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What the Supreme Court ruling on presidential immunity means for Trump

MICHEL MARTIN, HOST:

We have a decision in the Supreme Court case that will determine whether former president Donald Trump is immune from prosecution. The court has ruled that a former president does have absolute immunity for his core constitutional powers while carrying out official acts but not for unofficial acts. In Trump v. The United States, Chief Justice John Roberts wrote for the 6-3 majority at stake was whether Trump could be prosecuted for his role in the January 6 mob attack on the Capitol where his supporters tried to disrupt the certification of the election. Trump claimed absolute immunity after special counsel Jack Smith charged him with conspiring to overturn the results of the 2020 election. Trump argued his actions taken while in office were immune from prosecution. We're to start with national justice correspondent Carrie Johnson, who has just gotten this ruling a few moments ago and has been working her way through it. Carrie, tell us what we know so far.

CARRIE JOHNSON, BYLINE: Yeah. This is a significant short-term victory for Donald Trump and his efforts to delay this trial in Washington, D.C. until after the November election. The court majority led by John Roberts along ideological lines has ruled Trump has absolute immunity for his core constitutional powers and that there's a presumption of immunity for his official acts. That could be things such as his contacts with the Justice Department and the run up to the last election. And there is no immunity for unofficial acts. But the court majority has sent this back down to the district judge to determine, action by action, which counts and which does not. All of that, Michel, is going to take time. And that means the prospect of a trial before the election is even more dim now than it was before.

MARTIN: Did the court define what core constitutional acts are, or for that matter, what constitute official acts or unofficial acts?

JOHNSON: They gave us some hints. Core constitutional powers are things like recognizing ambassadors, recognizing foreign governments. Official acts, a little squishier, but very likely, parts of this indictment against Donald Trump that deal with him allegedly conspiring with former Justice Department official Jeffrey Clark, those are probably out now. And they left open for the lower court the question of Trump's efforts to lean on then Vice President Mike Pence as well as state election officials and other private actors. This means that the lower court judge Tanya Chukin has a lot more work to do before this case is ready for trial, and the shape of the case could very much change between now and then.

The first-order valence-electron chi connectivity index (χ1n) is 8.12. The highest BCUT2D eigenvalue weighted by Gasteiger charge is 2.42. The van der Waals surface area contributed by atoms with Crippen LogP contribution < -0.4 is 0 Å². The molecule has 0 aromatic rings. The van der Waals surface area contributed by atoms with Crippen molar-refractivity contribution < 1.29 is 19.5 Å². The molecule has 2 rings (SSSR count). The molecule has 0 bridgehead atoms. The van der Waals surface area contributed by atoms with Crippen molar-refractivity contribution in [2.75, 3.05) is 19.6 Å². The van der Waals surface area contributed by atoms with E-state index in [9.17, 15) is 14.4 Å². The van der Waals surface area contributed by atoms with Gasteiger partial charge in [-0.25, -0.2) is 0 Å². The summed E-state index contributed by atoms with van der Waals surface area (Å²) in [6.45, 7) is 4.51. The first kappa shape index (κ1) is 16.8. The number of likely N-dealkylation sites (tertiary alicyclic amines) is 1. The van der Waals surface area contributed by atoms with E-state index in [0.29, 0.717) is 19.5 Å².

MARTIN: And you've told us that there's a lot more work yet to do, but for people who may have missed the beginning part of our conversation, what does this mean for special counsel Jack Smith's case going forward?

JOHNSON: It means that the shape of the case may change. Some of the allegations in the indictment will not be allowed to be heard by a jury. And in fact, there's an important passage in this opinion I'm still teasing out that suggests that if Trump has immunity, if he is immune for certain things, that prosecutors cannot present evidence about any of that to a jury. That is in direct contradiction to what the special counsel want, and in other words, Even if Trump is allowed to do certain things and get away with them for criminal purposes, the special counsel want to be able to tell the jury Trump did X, Y or Z and he knew he had lost the election. Based on the majority decision here by the Supreme Court, it seems like some of those allegations are now out as well out of the case.

MARTIN: Or you want to talk about the political implications of this because it has escaped no one's attention that this is an election year. So joining us for that as senior Washington editor and correspondent Ron Elving. Ron, are you with us?

RON ELVING, BYLINE: Yes, I am, Michel.

MARTIN: And also with us is NPR senior political editor and correspondent Domenico Montanaro. Domenico, are you also here with us?

DOMENICO MONTANARO, BYLINE: I'm here.

MARTIN: All right. So Ron, let's go to you first. What does this mean for Trump's presidential run?

ELVING: Well, it gives him a clear runway, essentially. He can say that the Supreme Court has protected his rights as president and said that he has immunity for his official act. Now, of course, it may be determined down the road that some of the things that he did around January 6 were not official acts, and he could go to trial for that. It's conceivable. But it's not really conceivable that that's going to happen in timely fashion. It's going to take some months. And for that to all get resolved before November is very hard to imagine. But of course, we'll see, we'll let it play out, and if he were to lose in November, then a trial could still proceed and that could entail a sentence at some point or another that Donald Trump doesn't want to deal with. But that - right now, the question for politics is, how does that affect people's voting?

If they want to see this prosecuted, if they want to see Donald Trump held accountable under whatever terms the Supreme Court and the rest of the federal judiciary should set, if they want to see him held accountable, they want to see all the evidence that the grand jury sent - that the grand jury saw, rather, was shown, then they're probably not going to want to see Donald Trump reelected president because if he's reelected president, all of this is pretty likely to go away.

MARTIN: Domenico, what about that? Do we have any evidence of how the voters think about this issue in particular?

MONTANARO: Well, first, you said that it escaped no one's attention that this is an election year, but it certainly feels like it escaped the attention of the Supreme Court, I have to say, which acted with really zero sense of urgency here, leaving this decision until the very last day of its term, leaving it for months, and really now kicking it beyond the election inevitably. And Trump is going to be able to declare a major victory on this, as he already has. You know, look, as far as the politics and whether it affects people's voting, you know, not much has changed the course of this race, you know, for years.